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The Calendar of Loss

, 192 pages

19 halftones

March 2015



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The Calendar of Loss

Race, Sexuality, and Mourning in the Early Era of AIDS

His world view colored by growing up in 1980s Ethiopia, where death governed time and temperament, Dagmawi Woubshet offers a startlingly fresh interpretation of melancholy and mourning during the early years of the AIDS epidemic in The Calendar of Loss.

When society denies a patient's disease and then forbids survivors mourning rites, how does a child bear witness to a parent's death or a lover grieve for his beloved? Looking at a range of high and popular works of grief—including elegies, eulogies, epistles to the dead, funerals, and obituaries—Woubshet identifies a unique expression of mourning that emerged in the 1980s and early 1990s in direct response to the AIDS catastrophe. What Woubshet dubs a "poetics of compounding loss" expresses what it was like for queer mourners to grapple with the death of lovers and friends in rapid succession while also coming to terms with the fact of their own imminent mortality. The time, consolation, and closure that allow the bereaved to get through loss were for the mourners in this book painfully thwarted, since with each passing friend, and with mounting numbers of the dead, they were provided with yet more evidence of the certain fatality of the virus inside them.

Ultimately, the book argues, these disprized mourners turned to their sorrow as a necessary vehicle of survival, placing open grief at the center of art and protest, insisting that lives could be saved through the very speech acts precipitated by death. An innovative and moving study, The Calendar of Loss illuminates how AIDS mourning confounds and traverses how we have come to think about loss and grief, insisting that the bereaved can confront death in the face of shame and stigma in eloquent ways that also imply a fierce political sensibility and a longing for justice.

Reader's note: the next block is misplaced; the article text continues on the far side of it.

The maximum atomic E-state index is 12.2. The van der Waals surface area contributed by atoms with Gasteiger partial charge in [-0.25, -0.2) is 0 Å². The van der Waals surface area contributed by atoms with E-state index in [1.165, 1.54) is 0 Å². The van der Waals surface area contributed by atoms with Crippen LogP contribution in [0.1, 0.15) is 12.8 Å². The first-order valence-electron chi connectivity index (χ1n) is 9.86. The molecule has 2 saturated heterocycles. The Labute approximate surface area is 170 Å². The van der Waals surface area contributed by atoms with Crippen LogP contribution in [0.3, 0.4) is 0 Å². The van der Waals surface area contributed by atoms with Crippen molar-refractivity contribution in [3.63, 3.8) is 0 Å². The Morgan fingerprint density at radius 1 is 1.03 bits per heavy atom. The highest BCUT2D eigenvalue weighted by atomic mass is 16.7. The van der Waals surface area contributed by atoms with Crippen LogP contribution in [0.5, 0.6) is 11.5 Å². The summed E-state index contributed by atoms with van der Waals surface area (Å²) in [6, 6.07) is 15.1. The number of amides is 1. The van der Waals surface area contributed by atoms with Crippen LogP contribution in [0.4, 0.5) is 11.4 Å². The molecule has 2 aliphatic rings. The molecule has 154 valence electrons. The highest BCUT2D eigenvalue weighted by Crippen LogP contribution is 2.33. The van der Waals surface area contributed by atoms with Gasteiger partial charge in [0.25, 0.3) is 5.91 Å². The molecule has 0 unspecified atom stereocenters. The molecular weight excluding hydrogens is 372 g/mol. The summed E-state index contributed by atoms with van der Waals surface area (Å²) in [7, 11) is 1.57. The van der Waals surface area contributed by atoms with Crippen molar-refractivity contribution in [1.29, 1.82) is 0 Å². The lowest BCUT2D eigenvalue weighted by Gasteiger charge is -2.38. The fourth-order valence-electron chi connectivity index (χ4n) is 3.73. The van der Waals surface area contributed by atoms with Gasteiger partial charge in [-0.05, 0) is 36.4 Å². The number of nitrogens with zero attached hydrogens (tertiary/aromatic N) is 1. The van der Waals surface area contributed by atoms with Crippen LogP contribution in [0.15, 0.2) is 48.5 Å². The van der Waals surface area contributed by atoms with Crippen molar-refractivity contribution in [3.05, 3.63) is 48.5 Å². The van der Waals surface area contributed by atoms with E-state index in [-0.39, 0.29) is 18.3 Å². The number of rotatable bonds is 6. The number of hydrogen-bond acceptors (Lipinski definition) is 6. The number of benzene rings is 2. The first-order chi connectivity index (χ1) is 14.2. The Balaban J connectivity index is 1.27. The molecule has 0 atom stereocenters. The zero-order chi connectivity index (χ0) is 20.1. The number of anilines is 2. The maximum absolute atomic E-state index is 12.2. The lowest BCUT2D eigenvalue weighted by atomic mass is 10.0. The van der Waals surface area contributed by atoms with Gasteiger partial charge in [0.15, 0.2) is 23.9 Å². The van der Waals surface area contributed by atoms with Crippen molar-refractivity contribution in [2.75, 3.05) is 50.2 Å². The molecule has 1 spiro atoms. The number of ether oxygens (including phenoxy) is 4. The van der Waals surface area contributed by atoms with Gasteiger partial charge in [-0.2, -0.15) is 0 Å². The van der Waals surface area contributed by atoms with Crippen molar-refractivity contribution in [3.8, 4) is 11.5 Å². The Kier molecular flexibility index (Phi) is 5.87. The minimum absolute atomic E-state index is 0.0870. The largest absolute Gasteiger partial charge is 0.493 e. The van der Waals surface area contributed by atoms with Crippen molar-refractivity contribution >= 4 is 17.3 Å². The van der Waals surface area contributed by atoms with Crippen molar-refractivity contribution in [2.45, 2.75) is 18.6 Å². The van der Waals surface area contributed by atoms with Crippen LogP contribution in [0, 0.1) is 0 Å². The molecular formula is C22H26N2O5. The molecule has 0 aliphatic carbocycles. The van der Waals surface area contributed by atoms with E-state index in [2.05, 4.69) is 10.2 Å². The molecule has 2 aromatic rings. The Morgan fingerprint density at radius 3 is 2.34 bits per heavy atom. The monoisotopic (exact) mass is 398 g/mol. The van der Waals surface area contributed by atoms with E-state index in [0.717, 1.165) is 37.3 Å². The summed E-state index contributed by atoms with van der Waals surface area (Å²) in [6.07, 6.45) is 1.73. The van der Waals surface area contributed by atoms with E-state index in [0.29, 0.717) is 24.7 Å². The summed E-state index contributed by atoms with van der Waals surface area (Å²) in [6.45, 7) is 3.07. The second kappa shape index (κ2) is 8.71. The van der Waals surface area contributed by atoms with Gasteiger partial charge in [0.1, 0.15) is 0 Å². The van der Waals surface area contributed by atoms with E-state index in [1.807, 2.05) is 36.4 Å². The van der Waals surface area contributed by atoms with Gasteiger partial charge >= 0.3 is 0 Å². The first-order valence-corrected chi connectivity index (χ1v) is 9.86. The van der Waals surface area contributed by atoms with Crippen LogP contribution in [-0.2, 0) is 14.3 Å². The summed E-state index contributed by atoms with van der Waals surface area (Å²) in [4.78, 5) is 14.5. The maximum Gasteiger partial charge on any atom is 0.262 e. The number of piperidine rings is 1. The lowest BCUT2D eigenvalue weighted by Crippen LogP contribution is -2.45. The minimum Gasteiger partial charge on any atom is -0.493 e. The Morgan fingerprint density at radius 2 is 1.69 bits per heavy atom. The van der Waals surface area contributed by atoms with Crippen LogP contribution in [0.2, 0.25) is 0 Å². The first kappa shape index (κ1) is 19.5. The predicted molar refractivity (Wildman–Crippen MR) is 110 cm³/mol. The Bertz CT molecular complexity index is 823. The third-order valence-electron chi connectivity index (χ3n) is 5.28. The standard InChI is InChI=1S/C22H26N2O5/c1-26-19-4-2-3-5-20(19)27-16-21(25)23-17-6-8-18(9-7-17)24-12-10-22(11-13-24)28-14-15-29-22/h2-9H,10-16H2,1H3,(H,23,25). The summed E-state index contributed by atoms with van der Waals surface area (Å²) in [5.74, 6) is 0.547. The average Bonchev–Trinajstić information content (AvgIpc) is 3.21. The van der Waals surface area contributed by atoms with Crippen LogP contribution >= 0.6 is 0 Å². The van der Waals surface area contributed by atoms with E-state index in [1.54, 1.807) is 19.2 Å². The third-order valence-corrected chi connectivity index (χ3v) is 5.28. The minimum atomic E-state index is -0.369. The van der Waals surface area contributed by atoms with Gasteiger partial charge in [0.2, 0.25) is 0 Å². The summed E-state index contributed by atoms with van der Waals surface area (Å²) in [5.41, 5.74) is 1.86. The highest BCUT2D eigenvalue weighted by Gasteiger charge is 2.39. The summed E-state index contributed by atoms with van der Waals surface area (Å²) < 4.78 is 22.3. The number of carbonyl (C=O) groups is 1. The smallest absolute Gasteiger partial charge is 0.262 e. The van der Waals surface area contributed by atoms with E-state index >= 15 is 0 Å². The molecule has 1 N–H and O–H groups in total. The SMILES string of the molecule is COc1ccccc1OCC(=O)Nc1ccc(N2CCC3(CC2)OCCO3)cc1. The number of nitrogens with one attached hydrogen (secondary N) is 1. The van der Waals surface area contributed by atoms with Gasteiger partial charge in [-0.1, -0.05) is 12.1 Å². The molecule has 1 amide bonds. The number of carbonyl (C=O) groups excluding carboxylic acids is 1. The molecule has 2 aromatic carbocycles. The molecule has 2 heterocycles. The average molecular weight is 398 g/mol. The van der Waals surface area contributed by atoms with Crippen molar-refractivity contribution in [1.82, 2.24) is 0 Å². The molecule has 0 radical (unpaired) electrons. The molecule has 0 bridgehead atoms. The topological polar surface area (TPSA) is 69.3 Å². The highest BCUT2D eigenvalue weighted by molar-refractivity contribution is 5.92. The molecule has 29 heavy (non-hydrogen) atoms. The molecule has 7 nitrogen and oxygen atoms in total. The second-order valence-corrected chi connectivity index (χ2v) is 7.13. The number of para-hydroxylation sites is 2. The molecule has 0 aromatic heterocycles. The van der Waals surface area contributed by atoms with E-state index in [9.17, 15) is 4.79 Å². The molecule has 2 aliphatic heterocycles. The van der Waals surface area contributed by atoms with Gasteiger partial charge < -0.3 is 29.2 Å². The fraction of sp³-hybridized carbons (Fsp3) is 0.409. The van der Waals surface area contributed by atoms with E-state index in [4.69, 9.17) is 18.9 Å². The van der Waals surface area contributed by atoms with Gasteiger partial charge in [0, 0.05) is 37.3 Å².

Dagmawi Woubshet is an associate professor of English at Cornell University. The coeditor of Ethiopia: Literature, Art, and Culture, a special issue of Callaloo, Woubshet has also published his work in Transition, Nka—Journal of Contemporary African Art, and African Lives: An Anthology of Memoirs and Autobiographies.

"The Calendar of Loss powerfully evokes the act of mourning in the AIDS era. It poignantly captures the tone of urgency, desperation, fatalism, and activist rage that characterized the 1980s for those touched by the onslaught of the AIDS epidemic. Dagmawi Woubshet performs an incredible balancing act: he offers respect to the dead and dying by truthfully rendering the ways in which they responded while somehow training a strong critical eye on the queer and racialized forms of AIDS mourning. Stylistically, the manuscript is brilliant in how it elegizes its subjects even as it rigorously analyzes a cluster of techniques deployed by AIDS mourners in a diverse array of high, popular, and mass forms, both traditional and experimental, including poems, short stories, funerals, eulogies, obituaries, epitaphs, memoirs, graffiti, protest speech, photography, film, dance, and art. Woubshet's writing is poetic without abandoning any heft of critical acumen. This is the smartest text on race and mourning or on the artistic response to AIDS that I've encountered. An extraordinary achievement."

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